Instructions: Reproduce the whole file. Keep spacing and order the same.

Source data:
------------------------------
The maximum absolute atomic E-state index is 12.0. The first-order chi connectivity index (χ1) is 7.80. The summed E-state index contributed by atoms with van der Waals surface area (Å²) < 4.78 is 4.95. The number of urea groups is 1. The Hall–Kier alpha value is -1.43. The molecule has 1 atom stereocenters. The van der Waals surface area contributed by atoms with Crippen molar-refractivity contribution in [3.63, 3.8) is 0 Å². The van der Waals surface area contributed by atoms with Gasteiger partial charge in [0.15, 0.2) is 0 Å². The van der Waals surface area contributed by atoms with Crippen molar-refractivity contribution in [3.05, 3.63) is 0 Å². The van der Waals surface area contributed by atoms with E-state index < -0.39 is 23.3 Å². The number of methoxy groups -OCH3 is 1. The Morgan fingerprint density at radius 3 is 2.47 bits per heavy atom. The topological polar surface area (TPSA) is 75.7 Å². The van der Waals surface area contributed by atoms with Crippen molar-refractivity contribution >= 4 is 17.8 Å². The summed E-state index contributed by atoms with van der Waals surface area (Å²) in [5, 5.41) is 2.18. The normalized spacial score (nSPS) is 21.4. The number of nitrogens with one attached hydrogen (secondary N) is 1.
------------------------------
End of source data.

The maximum absolute atomic E-state index is 12.0. The first-order chi connectivity index (χ1) is 7.80. The summed E-state index contributed by atoms with van der Waals surface area (Å²) < 4.78 is 4.95. The number of urea groups is 1. The Hall–Kier alpha value is -1.43. The molecule has 1 atom stereocenters. The van der Waals surface area contributed by atoms with Crippen molar-refractivity contribution in [3.63, 3.8) is 0 Å². The van der Waals surface area contributed by atoms with Gasteiger partial charge in [0.15, 0.2) is 0 Å². The van der Waals surface area contributed by atoms with Crippen molar-refractivity contribution in [3.05, 3.63) is 0 Å². The van der Waals surface area contributed by atoms with E-state index < -0.39 is 23.3 Å². The number of methoxy groups -OCH3 is 1. The Morgan fingerprint density at radius 3 is 2.47 bits per heavy atom. The topological polar surface area (TPSA) is 75.7 Å². The van der Waals surface area contributed by atoms with Crippen molar-refractivity contribution >= 4 is 17.8 Å². The summed E-state index contributed by atoms with van der Waals surface area (Å²) in [5, 5.41) is 2.18. The normalized spacial score (nSPS) is 21.4. The number of nitrogens with one attached hydrogen (secondary N) is 1.